One of my favorite breakfasts is a simple soft-boiled egg or two served with thick, crusty buttered bread. Only backyard eggs will fit the bill. The soft-boiled egg leaves no distraction, so the egg itself must be packed with rich flavor. Even organic, free-range eggs from the story just don’t compare.
I am always amazed at how many folks don’t know how to properly boil an egg. If there is green on the outside of the yolk, you over did it. So let’s have a quick chat about the best way to boil an egg, and specifically how to soft-boil an egg. This dates back to my days of living as a bohemian in Barcelona, where an Argentinian roommate taught me how to properly boil an egg. Now THAT is super-vintage-Renee…
First, what is soft-boiled? My preference is for a soft-boiled egg that is semi-set. There is still some runny yolk to slop up with bread, but the yolk isn’t totally runny. It may take you a few tries to get it perfect since the definition of semi-set varies from one person to another.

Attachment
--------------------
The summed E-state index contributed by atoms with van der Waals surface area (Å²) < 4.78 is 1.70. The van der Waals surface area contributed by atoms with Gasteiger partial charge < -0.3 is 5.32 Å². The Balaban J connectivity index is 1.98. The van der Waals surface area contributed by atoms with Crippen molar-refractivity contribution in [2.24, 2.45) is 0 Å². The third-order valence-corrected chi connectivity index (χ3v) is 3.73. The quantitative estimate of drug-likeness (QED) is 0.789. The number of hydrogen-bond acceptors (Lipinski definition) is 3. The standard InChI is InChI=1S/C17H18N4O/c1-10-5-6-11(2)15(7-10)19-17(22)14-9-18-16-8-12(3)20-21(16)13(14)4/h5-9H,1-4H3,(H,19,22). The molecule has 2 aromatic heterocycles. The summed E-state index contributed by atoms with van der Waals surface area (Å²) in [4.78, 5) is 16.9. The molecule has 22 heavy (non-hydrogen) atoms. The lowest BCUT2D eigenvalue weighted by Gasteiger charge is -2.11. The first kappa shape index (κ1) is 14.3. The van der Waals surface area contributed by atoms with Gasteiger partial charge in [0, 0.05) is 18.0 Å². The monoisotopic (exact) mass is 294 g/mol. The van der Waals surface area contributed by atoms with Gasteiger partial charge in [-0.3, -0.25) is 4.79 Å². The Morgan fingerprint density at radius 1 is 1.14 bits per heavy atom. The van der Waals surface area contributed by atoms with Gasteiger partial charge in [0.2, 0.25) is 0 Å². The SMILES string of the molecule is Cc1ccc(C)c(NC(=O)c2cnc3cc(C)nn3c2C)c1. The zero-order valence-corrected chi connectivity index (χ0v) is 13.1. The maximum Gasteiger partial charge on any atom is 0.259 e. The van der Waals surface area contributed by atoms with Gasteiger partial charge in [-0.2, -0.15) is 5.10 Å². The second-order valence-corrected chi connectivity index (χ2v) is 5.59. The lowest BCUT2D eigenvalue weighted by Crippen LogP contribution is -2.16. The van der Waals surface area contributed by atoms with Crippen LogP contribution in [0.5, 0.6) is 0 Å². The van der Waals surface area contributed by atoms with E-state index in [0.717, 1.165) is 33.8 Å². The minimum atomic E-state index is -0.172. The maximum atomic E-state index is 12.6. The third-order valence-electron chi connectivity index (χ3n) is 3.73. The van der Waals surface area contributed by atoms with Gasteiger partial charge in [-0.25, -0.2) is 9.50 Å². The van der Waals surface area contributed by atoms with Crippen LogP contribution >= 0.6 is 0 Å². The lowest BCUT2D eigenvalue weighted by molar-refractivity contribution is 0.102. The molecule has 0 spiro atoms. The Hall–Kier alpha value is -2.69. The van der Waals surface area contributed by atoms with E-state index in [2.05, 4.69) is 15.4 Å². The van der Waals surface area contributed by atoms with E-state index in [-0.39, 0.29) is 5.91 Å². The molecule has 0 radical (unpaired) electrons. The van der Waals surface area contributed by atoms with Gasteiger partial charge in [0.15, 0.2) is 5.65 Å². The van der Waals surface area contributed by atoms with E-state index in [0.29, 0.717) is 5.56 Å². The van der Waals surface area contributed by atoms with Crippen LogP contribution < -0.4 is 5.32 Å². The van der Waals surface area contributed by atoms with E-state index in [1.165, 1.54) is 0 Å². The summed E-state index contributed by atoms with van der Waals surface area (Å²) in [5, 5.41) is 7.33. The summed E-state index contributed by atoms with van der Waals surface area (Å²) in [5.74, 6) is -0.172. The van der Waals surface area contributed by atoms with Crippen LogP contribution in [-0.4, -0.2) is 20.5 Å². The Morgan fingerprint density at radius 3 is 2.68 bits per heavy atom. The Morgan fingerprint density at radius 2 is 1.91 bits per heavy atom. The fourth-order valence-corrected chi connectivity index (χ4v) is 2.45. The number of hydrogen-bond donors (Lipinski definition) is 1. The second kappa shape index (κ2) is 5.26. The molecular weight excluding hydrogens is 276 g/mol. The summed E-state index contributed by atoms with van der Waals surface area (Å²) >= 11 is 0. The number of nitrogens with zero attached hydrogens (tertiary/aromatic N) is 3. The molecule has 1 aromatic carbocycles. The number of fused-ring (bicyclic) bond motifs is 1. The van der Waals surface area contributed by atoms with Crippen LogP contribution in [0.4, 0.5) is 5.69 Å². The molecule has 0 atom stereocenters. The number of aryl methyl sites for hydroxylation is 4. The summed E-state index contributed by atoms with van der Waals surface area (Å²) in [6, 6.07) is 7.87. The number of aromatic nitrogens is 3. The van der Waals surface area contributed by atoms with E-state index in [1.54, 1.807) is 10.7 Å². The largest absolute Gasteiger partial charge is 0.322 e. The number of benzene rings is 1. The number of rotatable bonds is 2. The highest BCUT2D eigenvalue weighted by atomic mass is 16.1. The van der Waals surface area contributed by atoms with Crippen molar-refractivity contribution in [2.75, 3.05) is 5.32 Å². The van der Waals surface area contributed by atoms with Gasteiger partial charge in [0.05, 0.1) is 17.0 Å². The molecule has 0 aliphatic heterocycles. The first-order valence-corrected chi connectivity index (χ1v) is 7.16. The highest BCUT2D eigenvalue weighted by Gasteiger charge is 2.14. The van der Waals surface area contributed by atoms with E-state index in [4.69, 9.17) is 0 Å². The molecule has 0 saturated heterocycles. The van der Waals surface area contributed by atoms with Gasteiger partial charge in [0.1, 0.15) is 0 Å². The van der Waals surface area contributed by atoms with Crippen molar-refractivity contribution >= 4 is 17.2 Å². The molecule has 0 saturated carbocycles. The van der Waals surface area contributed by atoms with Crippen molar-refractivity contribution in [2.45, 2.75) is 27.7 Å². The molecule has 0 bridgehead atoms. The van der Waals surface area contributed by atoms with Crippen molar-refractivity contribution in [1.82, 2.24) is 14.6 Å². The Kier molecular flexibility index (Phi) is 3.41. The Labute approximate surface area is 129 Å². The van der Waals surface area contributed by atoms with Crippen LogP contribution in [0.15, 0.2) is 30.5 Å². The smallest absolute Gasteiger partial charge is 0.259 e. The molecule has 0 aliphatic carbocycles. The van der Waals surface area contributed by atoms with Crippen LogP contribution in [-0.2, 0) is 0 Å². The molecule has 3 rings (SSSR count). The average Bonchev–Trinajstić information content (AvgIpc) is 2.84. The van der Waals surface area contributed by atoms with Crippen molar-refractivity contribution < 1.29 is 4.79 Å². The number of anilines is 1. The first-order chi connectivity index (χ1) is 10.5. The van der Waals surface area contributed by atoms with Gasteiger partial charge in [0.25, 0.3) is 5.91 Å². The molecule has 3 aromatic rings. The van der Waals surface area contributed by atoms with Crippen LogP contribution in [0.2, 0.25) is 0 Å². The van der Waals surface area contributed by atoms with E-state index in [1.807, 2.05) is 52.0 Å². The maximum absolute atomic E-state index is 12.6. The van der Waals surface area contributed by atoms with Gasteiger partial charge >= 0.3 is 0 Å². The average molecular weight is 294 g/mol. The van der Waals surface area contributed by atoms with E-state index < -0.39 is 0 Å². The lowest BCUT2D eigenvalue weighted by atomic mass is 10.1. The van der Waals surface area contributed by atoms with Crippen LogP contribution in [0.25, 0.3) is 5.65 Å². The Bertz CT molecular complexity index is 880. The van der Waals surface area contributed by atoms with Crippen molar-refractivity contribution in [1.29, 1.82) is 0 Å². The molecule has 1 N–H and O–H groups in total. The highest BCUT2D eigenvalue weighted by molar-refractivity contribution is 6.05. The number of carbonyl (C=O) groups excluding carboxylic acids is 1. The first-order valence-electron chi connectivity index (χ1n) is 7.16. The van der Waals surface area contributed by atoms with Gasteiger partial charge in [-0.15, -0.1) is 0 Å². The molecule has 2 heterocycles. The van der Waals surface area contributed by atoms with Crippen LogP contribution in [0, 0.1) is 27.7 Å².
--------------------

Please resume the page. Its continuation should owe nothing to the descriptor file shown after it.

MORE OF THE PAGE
Step 2: When the water comes to a boil, start keeping track of time. For a chicken egg, I boil it for four minutes. For a duck egg, boil for six minutes. Add 1 tsp of baking powder if you are cooking up fresh eggs to ensure the whites don’t stick to the shell.
While you wait for Step 2: Toast some bread while the water boils and slather on good quality butter. Grab the salt and pepper shaker – all the seasoning you should need.
Step 3: Immediately remove the burner from the stove, place in sink and start running cold water into the saucepan. This cools down the eggs and stops them from further cooking. Do this for a couple minutes until they are no longer hot to touch.
Step4: EAT! Use the back of a spoon to crack the top of the egg, then start scooping out the delicious egg onto your toast. Close your eyes, take a bite and enjoy the simple pleasure of starting your day with a moment of delicious calm.
Note: Everyone’s stove is a little different. Mine is old and temperamental, so you may need to adjust your cooking time by 1-2 minutes. Trial and error will be your guide, but hopefully these general instructions get you started in the art of cooking the perfect egg.